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©Michael Player

Chapter 13:8-14 (ESV)

Posted on January 16, 2024  - By Chris LaBelle  

Chapter 13:8-14 (ESV) -  Owe no one anything, except to love each other, for the one who loves another has fulfilled the law. For the commandments, “You shall not commit adultery, You shall not murder, You shall not steal, You shall not covet,” and any other commandment, are summed up in this word: “You shall love your neighbor as yourself.” Love does no wrong to a neighbor; therefore love is the fulfilling of the law.

Besides this you know the time, that the hour has come for you to wake from sleep. For salvation is nearer to us now than when we first believed. The night is far gone; the day is at hand. So then let us cast off the works of darkness and put on the armor of light. Let us walk properly as in the daytime, not in orgies and drunkenness, not in sexual immorality and sensuality, not in quarreling and jealousy. But put on the Lord Jesus Christ, and make no provision for the flesh, to gratify its desires.

Question to consider: Why is it important that we attempt to reconcile with other people?

The ten commandments are summed up in two tables: the laws pertaining to our love of God and the laws pertaining to our love of neighbor. If you read through the commandments in Exodus 20 and Deuteronomy 5, you may notice that the first table of the law goes into much more detail than the second. In fact, the laws pertaining to our neighbor can actually be viewed as one long command that is joined together by “and”: you shall not commit adultery and you shall not murder and you shall not steal and you shall not lie about your neighbor and you shall not covet.

The truth is that we probably need more instruction on how to love God because God is wholly different from us. However we know how to love our neighbor because we know how to love ourselves. Paul’s statement, “Owe no one anything, except to love each other,” is pretty shocking considering its context included not only the church but society as a whole. We should have no other debts to society whether it be taxes or revenue or honor, but love is a gift that continues to flow out from us like a river. It is hard to love someone who we believe is owed our judgment or our derision, but Paul has been saying to let God be their judge and love them anyway.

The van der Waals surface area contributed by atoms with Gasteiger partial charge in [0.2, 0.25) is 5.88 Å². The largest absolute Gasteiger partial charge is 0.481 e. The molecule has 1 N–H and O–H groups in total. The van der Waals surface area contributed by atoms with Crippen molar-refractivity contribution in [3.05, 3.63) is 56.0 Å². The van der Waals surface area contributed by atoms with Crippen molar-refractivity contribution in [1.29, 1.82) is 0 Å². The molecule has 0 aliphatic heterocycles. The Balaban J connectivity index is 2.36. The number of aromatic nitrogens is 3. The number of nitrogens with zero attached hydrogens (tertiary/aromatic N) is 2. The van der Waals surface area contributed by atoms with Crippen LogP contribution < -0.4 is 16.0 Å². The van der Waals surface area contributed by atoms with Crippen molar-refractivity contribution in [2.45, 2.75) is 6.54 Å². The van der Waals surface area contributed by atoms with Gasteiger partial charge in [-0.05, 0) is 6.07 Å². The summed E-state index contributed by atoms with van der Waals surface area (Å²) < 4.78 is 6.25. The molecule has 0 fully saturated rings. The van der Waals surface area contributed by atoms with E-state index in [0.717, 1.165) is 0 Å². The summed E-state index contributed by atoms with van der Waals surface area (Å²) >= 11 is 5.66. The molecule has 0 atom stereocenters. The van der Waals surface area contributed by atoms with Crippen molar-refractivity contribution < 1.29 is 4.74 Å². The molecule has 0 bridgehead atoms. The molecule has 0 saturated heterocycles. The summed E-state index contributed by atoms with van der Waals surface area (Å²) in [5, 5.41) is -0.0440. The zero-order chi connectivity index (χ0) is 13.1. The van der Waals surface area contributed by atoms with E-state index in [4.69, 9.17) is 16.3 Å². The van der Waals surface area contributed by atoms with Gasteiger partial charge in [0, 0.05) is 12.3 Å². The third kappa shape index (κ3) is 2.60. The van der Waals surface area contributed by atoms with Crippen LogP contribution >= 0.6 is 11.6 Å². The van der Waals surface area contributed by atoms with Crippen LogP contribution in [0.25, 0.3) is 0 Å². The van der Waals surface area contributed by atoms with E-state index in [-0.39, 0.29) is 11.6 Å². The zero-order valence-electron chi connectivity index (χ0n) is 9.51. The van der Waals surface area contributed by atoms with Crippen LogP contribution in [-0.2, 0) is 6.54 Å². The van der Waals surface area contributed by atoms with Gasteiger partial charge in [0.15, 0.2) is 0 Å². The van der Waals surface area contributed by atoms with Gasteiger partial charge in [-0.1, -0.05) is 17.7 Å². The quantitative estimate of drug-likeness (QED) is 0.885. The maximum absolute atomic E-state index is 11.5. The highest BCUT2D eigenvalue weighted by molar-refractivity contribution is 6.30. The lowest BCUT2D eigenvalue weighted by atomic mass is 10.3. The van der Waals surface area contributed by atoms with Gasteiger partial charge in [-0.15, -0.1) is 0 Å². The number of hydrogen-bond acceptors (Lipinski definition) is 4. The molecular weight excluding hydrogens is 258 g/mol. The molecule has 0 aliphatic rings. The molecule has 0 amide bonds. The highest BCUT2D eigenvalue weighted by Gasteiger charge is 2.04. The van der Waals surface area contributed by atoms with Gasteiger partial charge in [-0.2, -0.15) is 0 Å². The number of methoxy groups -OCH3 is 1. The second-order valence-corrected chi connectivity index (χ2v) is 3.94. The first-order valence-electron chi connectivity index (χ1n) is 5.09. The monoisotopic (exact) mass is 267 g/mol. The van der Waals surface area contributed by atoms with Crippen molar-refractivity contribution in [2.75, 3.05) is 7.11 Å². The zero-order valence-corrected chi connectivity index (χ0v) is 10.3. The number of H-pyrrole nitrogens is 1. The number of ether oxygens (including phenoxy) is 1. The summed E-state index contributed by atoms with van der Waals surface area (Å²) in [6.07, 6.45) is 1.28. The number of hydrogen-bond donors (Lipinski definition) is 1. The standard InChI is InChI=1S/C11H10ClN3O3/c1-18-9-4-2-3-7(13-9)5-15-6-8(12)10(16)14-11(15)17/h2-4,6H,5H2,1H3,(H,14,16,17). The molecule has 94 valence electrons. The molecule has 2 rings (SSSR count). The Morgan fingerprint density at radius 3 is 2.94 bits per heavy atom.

Of course the only one who truly loves another and has fulfilled the law is Christ, but we can’t forget that Paul has already stated back in chapter six that we have been baptized into Christ and filled with the Holy Spirit. It should be our desire to follow Christ in doing no wrong to our neighbor. Obviously, we fall short of this time and again, but the mark of a Christian should be to reconcile with one another when we do. One of the most shocking things we can do as a Christian is to admit when we are wrong and seek forgiveness from our neighbor. Just as shocking is when we seek to reconcile with those who have wronged us.

Paul used this as a reminder to them that time was of the essence. When Paul wrote this, the generation in which Jesus proclaimed the judgment against Jerusalem was coming to an end so there was a deep sense of urgency. Even today our urgency has not diminished since we don’t know the hour of our own death or the return of Christ to finally judge the living and the dead. Instead of focusing on the pleasures of this world, Paul wrote that we should put on Christ like an armor of light against this present darkness. Again, we view this in light of the war between our spirit and flesh that Paul emphasized back in chapter seven. When we put on Christ through His word and good gifts to us, we leave little room for the flesh to win that battle.


Dear Lord, thank You for demonstrating true love for our neighbor in Your life, death and resurrection. Help us to abide in You and let Your word abide in us so that we may overflow with Your love to our neighbor. Amen.